Still, Michael is hot. And he’s really talented, friendly and funny. So the deeply damaged part of me worried about what things would be like in Europe, if the women there were more sophisticated than here in the states, and amazingly he would find himself surrounded by prog rock groupies getting all hot and bothered after hearing “Lark’s Tongue in Aspic” or anything played in a time signature of 9. And five weeks is a long to time to be away from home, and it gets lonely out there on the road, and blah blah blah my own insecurities. It took about 6 days for me to realize just what it was really like for Michael overseas: Endless van rides and questionable hotel rooms with no WIFI and nothing a vegetarian can eat and sleep deprivation and homesickness and, in Michael’s case, illness in Portugal and a shattered tooth in Germany. I saw hundreds of pictures of Europe, many were crowd shots taken from the stage during a show. I think I counted about a dozen women total, and most of them looked VERY reluctant to be there.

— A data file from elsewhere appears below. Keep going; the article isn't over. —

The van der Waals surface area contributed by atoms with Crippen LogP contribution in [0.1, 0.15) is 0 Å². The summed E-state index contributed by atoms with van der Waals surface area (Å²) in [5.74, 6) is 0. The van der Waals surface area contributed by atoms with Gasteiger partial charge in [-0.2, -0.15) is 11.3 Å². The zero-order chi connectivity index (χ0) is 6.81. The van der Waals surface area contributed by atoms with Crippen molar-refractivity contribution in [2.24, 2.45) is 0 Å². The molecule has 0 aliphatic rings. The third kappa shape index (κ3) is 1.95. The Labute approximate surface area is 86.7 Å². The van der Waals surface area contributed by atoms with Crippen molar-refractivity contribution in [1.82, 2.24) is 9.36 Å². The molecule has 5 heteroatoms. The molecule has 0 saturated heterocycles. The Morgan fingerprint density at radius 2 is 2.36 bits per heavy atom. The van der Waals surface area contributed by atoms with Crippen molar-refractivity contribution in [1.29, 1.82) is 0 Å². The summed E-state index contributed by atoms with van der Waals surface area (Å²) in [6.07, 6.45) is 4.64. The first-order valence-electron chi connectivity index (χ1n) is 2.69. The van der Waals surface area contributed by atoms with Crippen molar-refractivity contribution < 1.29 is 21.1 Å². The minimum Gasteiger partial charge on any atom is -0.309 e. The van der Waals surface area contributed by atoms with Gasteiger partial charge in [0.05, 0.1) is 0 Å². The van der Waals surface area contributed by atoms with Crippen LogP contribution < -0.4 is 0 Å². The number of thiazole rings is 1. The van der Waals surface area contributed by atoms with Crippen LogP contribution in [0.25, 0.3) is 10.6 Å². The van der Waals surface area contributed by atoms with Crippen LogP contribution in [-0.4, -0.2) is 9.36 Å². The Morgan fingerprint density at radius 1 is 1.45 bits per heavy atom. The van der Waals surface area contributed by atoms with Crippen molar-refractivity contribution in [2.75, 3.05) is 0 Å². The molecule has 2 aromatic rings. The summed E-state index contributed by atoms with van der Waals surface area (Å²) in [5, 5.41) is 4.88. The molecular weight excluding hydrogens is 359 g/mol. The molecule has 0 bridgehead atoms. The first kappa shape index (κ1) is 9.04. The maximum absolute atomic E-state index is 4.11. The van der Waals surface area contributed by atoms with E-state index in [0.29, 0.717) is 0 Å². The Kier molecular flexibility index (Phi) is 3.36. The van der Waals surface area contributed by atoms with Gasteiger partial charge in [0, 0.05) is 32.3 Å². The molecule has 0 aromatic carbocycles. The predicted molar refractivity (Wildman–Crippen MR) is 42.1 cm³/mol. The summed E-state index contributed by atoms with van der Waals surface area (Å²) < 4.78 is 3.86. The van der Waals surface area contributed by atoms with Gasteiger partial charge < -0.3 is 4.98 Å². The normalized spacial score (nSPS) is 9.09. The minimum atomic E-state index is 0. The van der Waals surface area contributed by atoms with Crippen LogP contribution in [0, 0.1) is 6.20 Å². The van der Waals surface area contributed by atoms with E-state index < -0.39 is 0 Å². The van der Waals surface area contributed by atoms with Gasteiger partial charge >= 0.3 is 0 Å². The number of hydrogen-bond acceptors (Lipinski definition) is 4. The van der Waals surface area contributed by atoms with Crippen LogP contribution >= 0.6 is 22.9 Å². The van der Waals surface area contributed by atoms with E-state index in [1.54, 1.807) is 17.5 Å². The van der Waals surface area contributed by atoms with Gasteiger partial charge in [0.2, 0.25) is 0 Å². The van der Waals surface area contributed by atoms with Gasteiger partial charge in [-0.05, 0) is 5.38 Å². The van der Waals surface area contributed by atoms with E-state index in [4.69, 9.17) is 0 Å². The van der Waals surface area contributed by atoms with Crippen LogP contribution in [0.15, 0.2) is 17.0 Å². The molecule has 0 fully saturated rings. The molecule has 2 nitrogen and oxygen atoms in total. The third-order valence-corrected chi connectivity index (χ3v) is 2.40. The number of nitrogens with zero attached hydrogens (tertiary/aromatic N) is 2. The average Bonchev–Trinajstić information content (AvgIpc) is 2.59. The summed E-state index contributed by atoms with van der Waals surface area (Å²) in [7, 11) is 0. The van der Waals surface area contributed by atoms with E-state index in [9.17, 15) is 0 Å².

Over the weekend, I got to experience what a Stick Men tour is like, albeit on a much smaller scale than the grueling 30-odd shows over 37 days European tour. I feel extremely edified and extremely stupid for ever being concerned about the idea of Michael being on the road.